Major Step Forward In Push For Publishers’ Right
Discussions are continuing at European level over proposals for the introduction of an exclusive right in copyright law for press publishers. Yesterday (Wednesday) the Legal Affairs Committee (JURI) of the European Parliament voted in favour of Article 11, albeit by a very narrow margin (13-12).
This represents a major step forward in achieving a European publishers’ right and comes after intense activity on the part of the NMA and European trade body News Media Europe. Almost all of the Rapporteur Axel Voss’ compromise amendments were passed:
- snippets are included in the scope;
- the right shall not prevent private, legitimate non-commercial uses;
- the right does not extend to acts of hyperlinking;
- the right does not have retroactive effect;
- journalists will receive an appropriate share of the additional revenues generated from the right;
- term of protection is five years.
Recital 35 clarifies the terms and conditions of the “appropriate share of the new additional revenues” derived from the new right that journalists and photographers should receive: “The amount of the compensation attributed to the authors shall take into account the specific industry licensing standards regarding works incorporated in a press publication which are accepted as appropriate in the respective member State; and the compensation attributed to authors shall not affect the license terms agreed between the author and the press publisher for the use of the author’s article by the press publisher.”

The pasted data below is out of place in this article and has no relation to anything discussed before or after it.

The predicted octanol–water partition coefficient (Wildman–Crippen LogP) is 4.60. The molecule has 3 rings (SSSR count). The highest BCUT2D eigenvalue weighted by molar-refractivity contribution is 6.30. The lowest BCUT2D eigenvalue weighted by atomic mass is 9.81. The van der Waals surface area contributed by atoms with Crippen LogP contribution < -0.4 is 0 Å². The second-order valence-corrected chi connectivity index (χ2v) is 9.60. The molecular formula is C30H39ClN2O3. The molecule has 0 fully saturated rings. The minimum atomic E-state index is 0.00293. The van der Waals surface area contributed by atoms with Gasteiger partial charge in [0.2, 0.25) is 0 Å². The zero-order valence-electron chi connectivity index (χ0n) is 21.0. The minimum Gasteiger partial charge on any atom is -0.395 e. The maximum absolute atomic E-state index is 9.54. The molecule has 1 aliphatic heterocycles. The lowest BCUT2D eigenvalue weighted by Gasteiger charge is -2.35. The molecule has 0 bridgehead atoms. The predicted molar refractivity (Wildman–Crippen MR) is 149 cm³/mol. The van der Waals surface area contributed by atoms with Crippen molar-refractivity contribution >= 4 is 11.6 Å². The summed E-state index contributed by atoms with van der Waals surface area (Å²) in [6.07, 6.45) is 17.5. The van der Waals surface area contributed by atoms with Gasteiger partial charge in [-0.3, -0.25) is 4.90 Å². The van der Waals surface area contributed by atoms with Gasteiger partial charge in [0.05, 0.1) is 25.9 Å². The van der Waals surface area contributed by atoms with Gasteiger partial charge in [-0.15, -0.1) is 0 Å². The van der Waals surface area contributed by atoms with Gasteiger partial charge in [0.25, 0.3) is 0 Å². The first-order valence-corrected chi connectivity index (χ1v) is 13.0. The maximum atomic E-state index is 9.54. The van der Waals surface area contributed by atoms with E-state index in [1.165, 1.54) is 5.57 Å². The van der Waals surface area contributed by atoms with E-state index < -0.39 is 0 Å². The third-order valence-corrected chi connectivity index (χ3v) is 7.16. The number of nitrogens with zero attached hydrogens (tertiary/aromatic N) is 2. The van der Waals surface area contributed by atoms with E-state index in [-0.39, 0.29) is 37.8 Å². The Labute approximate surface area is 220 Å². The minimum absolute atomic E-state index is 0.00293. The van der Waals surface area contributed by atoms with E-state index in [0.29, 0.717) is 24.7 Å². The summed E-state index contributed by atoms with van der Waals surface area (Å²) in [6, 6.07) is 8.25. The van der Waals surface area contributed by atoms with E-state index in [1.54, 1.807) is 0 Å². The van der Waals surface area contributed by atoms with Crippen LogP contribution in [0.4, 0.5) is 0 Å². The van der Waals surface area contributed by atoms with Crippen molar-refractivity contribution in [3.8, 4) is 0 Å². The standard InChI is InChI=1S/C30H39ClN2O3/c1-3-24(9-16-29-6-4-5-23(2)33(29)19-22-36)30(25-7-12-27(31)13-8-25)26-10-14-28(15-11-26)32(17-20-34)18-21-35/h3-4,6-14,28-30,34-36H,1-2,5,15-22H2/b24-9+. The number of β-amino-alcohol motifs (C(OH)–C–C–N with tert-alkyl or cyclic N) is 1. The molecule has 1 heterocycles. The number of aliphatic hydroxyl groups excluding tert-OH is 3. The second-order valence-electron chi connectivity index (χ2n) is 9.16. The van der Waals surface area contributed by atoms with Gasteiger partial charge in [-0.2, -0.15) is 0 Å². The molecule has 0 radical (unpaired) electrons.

The Committee voted to give itself a mandate to negotiate a final deal with the EU Council, but if a political group or a group of MEPs opposes this mandate (and Julia Reda, of the Pirate Party, has already announced that she will gather the signatures to contest it) then a vote in the Plenary will be required. The vote would take place between 3 and 5 July, and the NMA will be writing to all UK MEPs ahead of the vote.
If the mandate is finally approved trilogue negotiations will take place between the Parliament , the European Commission and the Council. This process has no formal timeline, but could end as early as October. The text will then be checked for legal coherence and translated into all EU working languages, which can take up to one month. The final Parliament vote will be the culmination of the legislative process, and is likely to be in December/January.